What is aphasia and is it fatal? | The Sun
APHASIA is medical condition that leaves patients struggling to understand language and unable to communicate effectively.
And it typically occurs after a stroke or head injury.
The onset of aphasia may be also be related to disease or brain tumour causing degenerative damage.
Treatment for aphasia comes in the form of speech and language therapy, where the diagnosed may learn new ways to communicate.
Those with aphasia usually have "expressive" or "receptive", form of the disease.
"Expressive" aphasia is when people find it very difficult to find and say the right words, although they probably know exactly what they want to say.
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While "receptive" aphasia is when someone is able to speak well and use long sentences, but what they say may not make sense.
Most people with aphasia have trouble with their speech, and will have a mixture of problems with writing, reading and perhaps even listening.
Those with the cruel condition are often unaware their speech makes no sense and get frustrated with those around them who cannot understand them.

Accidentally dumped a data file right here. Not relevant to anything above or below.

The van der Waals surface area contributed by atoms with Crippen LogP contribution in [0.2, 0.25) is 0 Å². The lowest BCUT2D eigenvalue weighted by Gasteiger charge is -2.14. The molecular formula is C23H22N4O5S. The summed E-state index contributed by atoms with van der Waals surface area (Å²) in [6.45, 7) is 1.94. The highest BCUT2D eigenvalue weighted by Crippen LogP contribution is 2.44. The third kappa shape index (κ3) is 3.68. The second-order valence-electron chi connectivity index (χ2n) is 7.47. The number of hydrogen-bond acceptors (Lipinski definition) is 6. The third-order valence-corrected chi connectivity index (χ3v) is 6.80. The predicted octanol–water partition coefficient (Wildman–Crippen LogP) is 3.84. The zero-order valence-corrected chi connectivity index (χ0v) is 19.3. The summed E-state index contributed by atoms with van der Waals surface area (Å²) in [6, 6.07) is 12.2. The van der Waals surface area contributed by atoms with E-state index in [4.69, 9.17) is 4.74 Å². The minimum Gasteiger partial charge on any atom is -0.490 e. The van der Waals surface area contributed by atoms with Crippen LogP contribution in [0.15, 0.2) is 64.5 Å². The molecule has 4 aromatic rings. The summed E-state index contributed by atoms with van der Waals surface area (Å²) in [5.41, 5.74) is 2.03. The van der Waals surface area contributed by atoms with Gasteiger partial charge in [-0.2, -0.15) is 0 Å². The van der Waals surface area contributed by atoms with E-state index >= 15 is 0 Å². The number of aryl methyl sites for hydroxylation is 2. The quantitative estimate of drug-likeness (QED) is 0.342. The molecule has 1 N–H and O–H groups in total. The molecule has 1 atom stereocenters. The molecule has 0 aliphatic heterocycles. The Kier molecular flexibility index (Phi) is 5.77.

Is aphasia fatal?
Aphasia that's caused by a one-off event like a stroke usually gets better or goes away entirely as you recover and your brain heals with time and treatment.
It's not fatal, but the chance of recovery is poorer for people with aphasia resulting from a progressive neurological condition, like Parkinson's disease.
As the disease progresses, other mental skills, such as memory, can become impaired.
Some people develop other neurological symptoms such as problems with movement.
With these complications, the affected person eventually will need help with day-to-day care.
People with primary progressive aphasia can also be left with behavioural and social issues which may lead to blunted emotions and inappropriate social behaviour.
Speech therapy might help improve aphasia symptoms but may not fully reverse this condition's effects.
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